"Suspicious Cartel Agreements that Include Derivatives"The Bank of England said recently that Libor is not the only market which is manipulated by the big banks. We noted last month:
There have also been allegations that the self-certifying derivatives indicator – iSwap – has been massively manipulated. See this and this.
Spiegel reports today:
"In our investigations, we concentrate on suspicious cartel agreements that include derivatives. This includes possible secret agreements about the determination of these lending rates," says European Competition Commissioner Joaquín Almunia. In other words, the investigators are interested in more than the manipulation of global interest rates to benefit specific parties. It's also possible that the enormous market for derivatives was manipulated.Of course, out-of-control derivatives were largely responsible for the 2008 financial crisis ... and still pose a massive threat to the economy.
"Derivatives traders are also believed to have agreed upon the difference between the buy and sell prices (spreads) of derivatives, thereby selling these financial instruments to customers under conditions that were not customary in the market," says the Swiss Competition Commission, which is also investigating possible cartels.
It is difficult to find clear evidence, such as a written cartel agreement. But in Brussels alone, more than 40 banks have contacted authorities to report what they know about years of manipulation.
But the cartel of giant banks is preventing a fix:
The big banks are preventing derivatives from being tamed.
The derivatives “reform” legislation previously passed has probably actually weakened existing regulations, and the legislation was “probably written by JP Morgan and Goldman Sachs“.
Harold Bradley – who oversees almost $2 billion in assets as chief investment officer at the Kauffman Foundation – told the Reuters Global Exchanges and Trading Summit in New York that a cabal is preventing swap derivatives from being forced onto clearing exchanges:
There is no incentive from the moneyed interests in either Washington or New York to change it…I believe we are in a cabal. There are five or six players only who are engaged and dominant in this marketplace and apparently they own the regulatory apparatus. Everybody is afraid to regulate them.That’s bad enough.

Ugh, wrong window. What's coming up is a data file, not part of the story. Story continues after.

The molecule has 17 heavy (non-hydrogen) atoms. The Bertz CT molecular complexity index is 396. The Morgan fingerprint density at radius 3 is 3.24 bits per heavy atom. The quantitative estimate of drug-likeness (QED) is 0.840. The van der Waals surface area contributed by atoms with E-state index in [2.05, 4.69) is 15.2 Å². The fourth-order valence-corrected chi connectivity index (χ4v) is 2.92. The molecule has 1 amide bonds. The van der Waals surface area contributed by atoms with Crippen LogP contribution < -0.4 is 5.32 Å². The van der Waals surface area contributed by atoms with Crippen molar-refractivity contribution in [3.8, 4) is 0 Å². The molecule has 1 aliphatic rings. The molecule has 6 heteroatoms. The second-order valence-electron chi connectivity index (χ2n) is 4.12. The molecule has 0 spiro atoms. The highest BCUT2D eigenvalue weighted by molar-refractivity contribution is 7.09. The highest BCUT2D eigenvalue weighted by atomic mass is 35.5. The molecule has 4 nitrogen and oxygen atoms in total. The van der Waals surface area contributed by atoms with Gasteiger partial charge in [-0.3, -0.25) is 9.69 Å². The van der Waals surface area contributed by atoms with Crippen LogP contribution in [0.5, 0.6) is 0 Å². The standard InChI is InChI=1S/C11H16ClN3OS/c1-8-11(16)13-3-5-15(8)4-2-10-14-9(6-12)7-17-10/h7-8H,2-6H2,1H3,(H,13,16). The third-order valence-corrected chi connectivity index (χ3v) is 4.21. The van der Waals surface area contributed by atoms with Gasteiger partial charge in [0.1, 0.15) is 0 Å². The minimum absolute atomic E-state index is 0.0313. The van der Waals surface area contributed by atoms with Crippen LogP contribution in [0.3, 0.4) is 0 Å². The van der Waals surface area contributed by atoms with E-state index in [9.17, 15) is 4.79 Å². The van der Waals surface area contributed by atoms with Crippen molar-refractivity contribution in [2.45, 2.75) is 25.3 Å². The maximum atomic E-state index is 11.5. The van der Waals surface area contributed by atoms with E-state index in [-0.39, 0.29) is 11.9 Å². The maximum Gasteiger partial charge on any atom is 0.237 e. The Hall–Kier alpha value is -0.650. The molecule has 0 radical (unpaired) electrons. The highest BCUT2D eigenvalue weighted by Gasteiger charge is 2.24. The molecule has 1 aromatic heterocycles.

But Bob Litan of the Brookings Institute wrote a paper (here’s a summary) showing that – even if real derivatives legislation is ever passed – the 5 big derivatives players will still prevent any real change. James Kwak notes that Litan is no radical, but has previously written in defense in financial “innovation”.
Here’s a good summary from Rortybomb, showing that this is yet another reason to break up the too big to fails:
Litan is worried about the “Dealer’s Club” of the major derivatives players. I particularly like this paper as the best introduction to the current oligarchy that takes place in the very profitable over-the-counter derivatives trading market and credit default swap market. [Litton says]:
I have written this essay primarily to call attention to the main impediments to meaningful reform: the private actors who now control the trading of derivatives and all key elements of the infrastructure of derivatives trading, the major dealer banks. The importance of this “Derivatives Dealers’ Club” cannot be overstated. All end-users who want derivatives products, CDS in particular, must transact with dealer banks…I will argue that the major dealer banks have strong financial incentives and the ability to delay or impede changes from the status quo — even if the legislative reforms that are now being widely discussed are adopted— that would make the CDS and eventually other derivatives markets safer and more transparent for all concerned…Here, of course, I refer to the major derivatives dealers – the top 5 dealer-banks that control virtually all of the dealer-to-dealer trades in CDS, together with a few others that participate with the top 5 in other institutions important to the derivatives market. Collectively, these institutions have the ability and incentive, if not counteracted by policy intervention, to delay, distort or impede clearing, exchange trading and transparency…
Market-makers make the most profit, however, as long as they can operate as much in the dark as is possible – so that customers don’t know the true going prices, only the dealers do. This opacity allows the dealers to keep spreads high…
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